Spencer Dinwiddie is one of Sean Marks’ wisest additions. On a team that boasts eight guards, it will be interesting to see what Dinwiddie’s role will be next season for the Brooklyn Nets.
Before beginning his NBA journey, Spencer Dinwiddie had an illustrious high school and college career. His tall, thin frame, combined with elite playmaking skills, allowed him to dominate smaller competition. He never quite put up eye-popping stats, but was always unanimously thought of as a leader on and off the court.
He played high school ball in southern California alongside future second-round pick DeAndre Daniels. Dinwiddie was not thought of as a pro prospect in high school and only garnered a few scholarship offers from major conference schools as a result. He ultimately decided to attend the University of Colorado over his future teammate’s alma mater, Harvard University.
Dinwiddie prided himself upon shooting high percentage shots in college. He made over 40 percent of his shots from the field and behind the arc in his freshman season in Boulder. Dinwiddie helped the Buffaloes reach the NCAA tournament in each of his first two years playing under Tad Boyle. He played at a number of positions during this time period as well. Despite growing by the end of his sophomore season, the Buffaloes’ coaching staff still used the California native at point guard, due to his elite passing ability.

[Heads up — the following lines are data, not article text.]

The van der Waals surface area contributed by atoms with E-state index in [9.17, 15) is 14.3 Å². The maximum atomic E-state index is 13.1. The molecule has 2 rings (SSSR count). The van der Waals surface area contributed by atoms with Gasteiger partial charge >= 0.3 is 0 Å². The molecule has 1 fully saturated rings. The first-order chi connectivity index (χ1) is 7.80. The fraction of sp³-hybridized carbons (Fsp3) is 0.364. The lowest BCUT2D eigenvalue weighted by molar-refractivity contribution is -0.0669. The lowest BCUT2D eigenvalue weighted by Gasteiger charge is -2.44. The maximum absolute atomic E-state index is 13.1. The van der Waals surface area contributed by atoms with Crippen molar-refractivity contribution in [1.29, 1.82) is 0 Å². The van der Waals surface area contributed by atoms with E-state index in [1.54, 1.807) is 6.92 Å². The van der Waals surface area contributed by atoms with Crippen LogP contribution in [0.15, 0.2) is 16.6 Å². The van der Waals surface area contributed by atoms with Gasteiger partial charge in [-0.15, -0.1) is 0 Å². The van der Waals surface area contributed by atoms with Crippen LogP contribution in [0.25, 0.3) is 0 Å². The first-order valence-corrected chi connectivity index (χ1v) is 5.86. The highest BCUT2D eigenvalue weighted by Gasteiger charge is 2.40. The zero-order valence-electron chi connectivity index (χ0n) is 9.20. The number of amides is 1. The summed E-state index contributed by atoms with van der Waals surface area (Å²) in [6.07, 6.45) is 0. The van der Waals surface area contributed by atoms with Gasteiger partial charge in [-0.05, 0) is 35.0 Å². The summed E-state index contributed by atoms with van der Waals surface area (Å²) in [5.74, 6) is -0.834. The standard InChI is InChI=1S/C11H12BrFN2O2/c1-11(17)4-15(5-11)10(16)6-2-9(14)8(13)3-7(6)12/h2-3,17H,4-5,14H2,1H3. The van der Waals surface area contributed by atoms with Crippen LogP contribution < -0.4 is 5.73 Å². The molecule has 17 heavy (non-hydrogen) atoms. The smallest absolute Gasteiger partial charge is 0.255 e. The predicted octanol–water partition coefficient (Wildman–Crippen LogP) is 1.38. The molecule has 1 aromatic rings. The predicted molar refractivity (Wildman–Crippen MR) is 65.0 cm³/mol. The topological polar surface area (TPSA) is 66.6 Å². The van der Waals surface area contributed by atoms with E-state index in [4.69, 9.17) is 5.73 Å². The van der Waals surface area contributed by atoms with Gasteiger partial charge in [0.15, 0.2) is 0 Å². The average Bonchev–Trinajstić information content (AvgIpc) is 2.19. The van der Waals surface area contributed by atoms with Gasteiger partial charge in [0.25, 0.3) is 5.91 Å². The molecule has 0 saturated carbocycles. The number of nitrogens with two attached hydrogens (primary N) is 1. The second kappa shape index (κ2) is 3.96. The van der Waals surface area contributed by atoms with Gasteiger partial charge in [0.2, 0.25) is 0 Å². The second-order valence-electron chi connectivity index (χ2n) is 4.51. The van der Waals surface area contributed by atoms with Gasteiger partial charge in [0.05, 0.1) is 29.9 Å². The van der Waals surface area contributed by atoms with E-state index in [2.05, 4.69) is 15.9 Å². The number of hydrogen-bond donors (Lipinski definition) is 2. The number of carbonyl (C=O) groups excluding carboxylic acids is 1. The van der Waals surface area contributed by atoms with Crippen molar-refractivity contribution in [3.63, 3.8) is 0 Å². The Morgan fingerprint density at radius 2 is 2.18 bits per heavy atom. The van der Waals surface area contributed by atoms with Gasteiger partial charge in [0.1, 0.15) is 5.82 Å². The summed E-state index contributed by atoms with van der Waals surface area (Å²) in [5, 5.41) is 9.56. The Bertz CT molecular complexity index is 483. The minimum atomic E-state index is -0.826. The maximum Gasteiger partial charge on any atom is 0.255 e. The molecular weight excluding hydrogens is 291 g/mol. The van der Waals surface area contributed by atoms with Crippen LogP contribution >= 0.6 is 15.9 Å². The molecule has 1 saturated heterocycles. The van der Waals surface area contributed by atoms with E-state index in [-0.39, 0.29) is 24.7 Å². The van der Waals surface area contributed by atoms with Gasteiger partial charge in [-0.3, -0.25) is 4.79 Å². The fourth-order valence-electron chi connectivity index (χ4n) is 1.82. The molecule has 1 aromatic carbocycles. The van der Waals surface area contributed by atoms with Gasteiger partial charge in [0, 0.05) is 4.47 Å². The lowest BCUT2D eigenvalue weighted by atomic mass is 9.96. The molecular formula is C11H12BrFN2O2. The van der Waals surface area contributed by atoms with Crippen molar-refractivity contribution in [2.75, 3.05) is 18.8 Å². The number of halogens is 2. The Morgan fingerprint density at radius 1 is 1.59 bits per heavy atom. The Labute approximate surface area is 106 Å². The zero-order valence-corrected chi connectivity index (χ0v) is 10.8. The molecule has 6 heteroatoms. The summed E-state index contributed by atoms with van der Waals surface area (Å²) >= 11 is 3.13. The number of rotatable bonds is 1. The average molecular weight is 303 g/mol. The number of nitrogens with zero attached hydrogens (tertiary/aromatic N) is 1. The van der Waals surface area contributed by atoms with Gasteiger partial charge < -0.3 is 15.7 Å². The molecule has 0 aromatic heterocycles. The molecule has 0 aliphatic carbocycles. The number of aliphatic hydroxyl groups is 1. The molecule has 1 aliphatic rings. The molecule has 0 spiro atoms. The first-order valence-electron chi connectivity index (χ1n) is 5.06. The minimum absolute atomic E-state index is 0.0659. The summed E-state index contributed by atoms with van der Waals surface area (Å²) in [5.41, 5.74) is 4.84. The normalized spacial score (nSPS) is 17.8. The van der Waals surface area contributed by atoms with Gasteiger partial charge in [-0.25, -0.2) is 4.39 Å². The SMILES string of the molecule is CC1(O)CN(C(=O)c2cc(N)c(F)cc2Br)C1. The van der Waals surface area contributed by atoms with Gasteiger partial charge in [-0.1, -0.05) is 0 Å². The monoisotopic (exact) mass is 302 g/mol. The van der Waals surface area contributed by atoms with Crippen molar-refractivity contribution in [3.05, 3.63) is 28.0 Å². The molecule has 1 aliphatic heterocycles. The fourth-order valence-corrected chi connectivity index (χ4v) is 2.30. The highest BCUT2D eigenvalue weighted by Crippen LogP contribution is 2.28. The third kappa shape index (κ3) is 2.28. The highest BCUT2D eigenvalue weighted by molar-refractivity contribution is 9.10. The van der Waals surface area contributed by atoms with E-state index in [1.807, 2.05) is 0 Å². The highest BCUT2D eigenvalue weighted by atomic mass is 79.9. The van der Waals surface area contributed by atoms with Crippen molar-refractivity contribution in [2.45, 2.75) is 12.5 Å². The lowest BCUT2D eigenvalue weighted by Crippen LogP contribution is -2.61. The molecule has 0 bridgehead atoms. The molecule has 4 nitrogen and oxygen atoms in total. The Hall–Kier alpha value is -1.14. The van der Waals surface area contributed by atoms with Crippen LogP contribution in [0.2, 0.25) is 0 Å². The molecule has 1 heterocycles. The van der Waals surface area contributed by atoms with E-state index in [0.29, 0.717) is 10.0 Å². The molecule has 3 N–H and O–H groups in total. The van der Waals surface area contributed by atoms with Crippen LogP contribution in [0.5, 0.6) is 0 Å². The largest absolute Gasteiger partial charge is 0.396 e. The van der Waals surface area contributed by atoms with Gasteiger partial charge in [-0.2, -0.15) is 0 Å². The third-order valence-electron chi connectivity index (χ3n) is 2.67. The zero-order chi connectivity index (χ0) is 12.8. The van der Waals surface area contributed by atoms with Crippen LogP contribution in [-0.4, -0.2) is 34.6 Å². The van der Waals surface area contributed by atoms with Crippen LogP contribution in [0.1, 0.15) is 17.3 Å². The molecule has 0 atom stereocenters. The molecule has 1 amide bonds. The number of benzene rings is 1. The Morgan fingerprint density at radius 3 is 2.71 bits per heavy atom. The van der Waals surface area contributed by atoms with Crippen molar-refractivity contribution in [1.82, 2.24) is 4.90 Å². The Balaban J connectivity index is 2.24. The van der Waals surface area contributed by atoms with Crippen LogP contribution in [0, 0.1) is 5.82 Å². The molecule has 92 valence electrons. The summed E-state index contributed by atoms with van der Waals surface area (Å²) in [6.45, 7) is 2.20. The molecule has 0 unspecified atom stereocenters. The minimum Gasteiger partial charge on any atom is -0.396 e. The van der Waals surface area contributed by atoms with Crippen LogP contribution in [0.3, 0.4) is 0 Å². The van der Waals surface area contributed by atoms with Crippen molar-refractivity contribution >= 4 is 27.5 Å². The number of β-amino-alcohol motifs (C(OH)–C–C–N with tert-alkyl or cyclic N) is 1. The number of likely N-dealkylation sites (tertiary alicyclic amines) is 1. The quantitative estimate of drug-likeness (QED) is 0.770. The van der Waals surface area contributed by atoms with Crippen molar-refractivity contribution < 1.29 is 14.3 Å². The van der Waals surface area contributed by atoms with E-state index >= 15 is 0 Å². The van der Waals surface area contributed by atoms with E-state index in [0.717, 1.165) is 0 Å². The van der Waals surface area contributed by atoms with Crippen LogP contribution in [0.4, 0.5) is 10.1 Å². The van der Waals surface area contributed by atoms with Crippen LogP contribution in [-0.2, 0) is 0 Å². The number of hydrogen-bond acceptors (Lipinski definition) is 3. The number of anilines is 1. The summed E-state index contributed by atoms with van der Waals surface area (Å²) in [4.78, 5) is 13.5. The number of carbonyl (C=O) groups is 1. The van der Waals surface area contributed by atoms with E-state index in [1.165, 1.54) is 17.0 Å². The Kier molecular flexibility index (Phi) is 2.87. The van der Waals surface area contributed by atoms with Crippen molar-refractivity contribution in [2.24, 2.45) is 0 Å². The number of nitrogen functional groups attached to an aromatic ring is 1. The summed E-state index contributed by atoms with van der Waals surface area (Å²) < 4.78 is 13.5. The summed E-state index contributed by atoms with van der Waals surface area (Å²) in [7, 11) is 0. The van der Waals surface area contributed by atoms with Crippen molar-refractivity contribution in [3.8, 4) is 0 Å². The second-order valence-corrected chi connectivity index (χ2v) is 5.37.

A breakout start to his junior season seemingly locked up a first-round slot in the draft for Dinwiddie. However, in January 2014, he suffered a Shaun Livingston circa 2007-esque knee injury. This setback sidelined him for the remainder of the 2013-2014 college basketball season. Despite this, Dinwiddie elected to forego his final year of eligibility and enter his name in the 2014 NBA Draft.
Miraculously, he was still drafted that year, and was able to play on opening night of the following season. Dinwiddie stayed with the team that selected him, the Detroit Pistons, for nearly two seasons. After an offseason trade sent Dinwiddie to the Chicago Bulls, he was quickly sent to the team’s G League affiliate, the Windy City Bulls.
Last Season in Brooklyn
Enter Sean Marks and the Nets’ new “talent acquisition” state of mind. Despite the injuries and lack of playing time over the course of his career, the Nets’ front office saw value in Dinwiddie. He possesses a unique skill-set for a guard, and in a perfect world, with a little guidance from the “point guard whisperer” (Kenny Atkinson), Dinwiddie used those skills to the fullest.
Despite joining the team a month into the season, Dinwiddie played more games for the Nets than he did over the course of the previous two seasons combined. He saw consistent minutes in Atkinson’s rotation and always maximized them.
Dinwiddie is a prime example of a player who isn’t necessarily the best shooter, but makes up for his deficiency by only attempting high percentage shots. It appears as though he truly embodied this during his first season in Brooklyn. Over the course of his first two years in the NBA, Dinwiddie failed to shoot over 20 percent from 3-point range. Contrariwise, in Brooklyn, he nailed nearly 38 percent of his 3s, which was a welcomed sight on a Nets team that featured many ill-advised shots last season.